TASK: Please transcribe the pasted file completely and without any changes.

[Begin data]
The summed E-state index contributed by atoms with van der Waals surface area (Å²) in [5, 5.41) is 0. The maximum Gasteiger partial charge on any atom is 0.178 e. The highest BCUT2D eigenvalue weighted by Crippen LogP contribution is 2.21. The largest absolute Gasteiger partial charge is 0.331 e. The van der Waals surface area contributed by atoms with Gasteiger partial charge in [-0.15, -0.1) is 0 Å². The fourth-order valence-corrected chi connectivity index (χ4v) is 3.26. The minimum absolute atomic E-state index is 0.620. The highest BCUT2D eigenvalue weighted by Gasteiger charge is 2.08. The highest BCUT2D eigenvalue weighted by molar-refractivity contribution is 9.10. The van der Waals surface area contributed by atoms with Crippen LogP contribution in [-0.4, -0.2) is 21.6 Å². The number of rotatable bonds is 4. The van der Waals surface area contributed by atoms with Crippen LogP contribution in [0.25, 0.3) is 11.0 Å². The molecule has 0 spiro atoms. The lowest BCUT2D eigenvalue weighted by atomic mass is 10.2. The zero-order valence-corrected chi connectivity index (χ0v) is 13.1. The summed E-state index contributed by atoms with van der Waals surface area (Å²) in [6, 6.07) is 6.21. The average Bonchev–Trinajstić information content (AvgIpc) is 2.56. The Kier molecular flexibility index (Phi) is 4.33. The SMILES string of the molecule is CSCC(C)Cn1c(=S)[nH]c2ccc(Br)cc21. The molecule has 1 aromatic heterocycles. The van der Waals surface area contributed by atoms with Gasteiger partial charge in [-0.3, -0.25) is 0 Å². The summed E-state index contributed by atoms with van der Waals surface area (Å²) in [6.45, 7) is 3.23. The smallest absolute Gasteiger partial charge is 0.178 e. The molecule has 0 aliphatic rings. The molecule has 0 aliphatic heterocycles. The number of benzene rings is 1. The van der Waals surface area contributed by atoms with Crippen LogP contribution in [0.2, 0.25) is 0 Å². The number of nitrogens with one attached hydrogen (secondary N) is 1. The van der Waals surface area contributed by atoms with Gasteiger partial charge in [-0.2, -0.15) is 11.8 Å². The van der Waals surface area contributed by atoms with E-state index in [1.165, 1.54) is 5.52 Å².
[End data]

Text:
The summed E-state index contributed by atoms with van der Waals surface area (Å²) in [5, 5.41) is 0. The maximum Gasteiger partial charge on any atom is 0.178 e. The highest BCUT2D eigenvalue weighted by Crippen LogP contribution is 2.21. The largest absolute Gasteiger partial charge is 0.331 e. The van der Waals surface area contributed by atoms with Gasteiger partial charge in [-0.15, -0.1) is 0 Å². The fourth-order valence-corrected chi connectivity index (χ4v) is 3.26. The minimum absolute atomic E-state index is 0.620. The highest BCUT2D eigenvalue weighted by Gasteiger charge is 2.08. The highest BCUT2D eigenvalue weighted by molar-refractivity contribution is 9.10. The van der Waals surface area contributed by atoms with Crippen LogP contribution in [-0.4, -0.2) is 21.6 Å². The number of rotatable bonds is 4. The van der Waals surface area contributed by atoms with Crippen LogP contribution in [0.25, 0.3) is 11.0 Å². The molecule has 0 spiro atoms. The lowest BCUT2D eigenvalue weighted by atomic mass is 10.2. The zero-order valence-corrected chi connectivity index (χ0v) is 13.1. The summed E-state index contributed by atoms with van der Waals surface area (Å²) in [6, 6.07) is 6.21. The average Bonchev–Trinajstić information content (AvgIpc) is 2.56. The Kier molecular flexibility index (Phi) is 4.33. The SMILES string of the molecule is CSCC(C)Cn1c(=S)[nH]c2ccc(Br)cc21. The molecule has 1 aromatic heterocycles. The van der Waals surface area contributed by atoms with Gasteiger partial charge in [-0.3, -0.25) is 0 Å². The summed E-state index contributed by atoms with van der Waals surface area (Å²) in [6.45, 7) is 3.23. The smallest absolute Gasteiger partial charge is 0.178 e. The molecule has 0 aliphatic rings. The molecule has 0 aliphatic heterocycles. The number of benzene rings is 1. The van der Waals surface area contributed by atoms with Crippen LogP contribution in [0.2, 0.25) is 0 Å². The number of nitrogens with one attached hydrogen (secondary N) is 1. The van der Waals surface area contributed by atoms with Gasteiger partial charge in [-0.2, -0.15) is 11.8 Å². The van der Waals surface area contributed by atoms with E-state index in [1.165, 1.54) is 5.52 Å².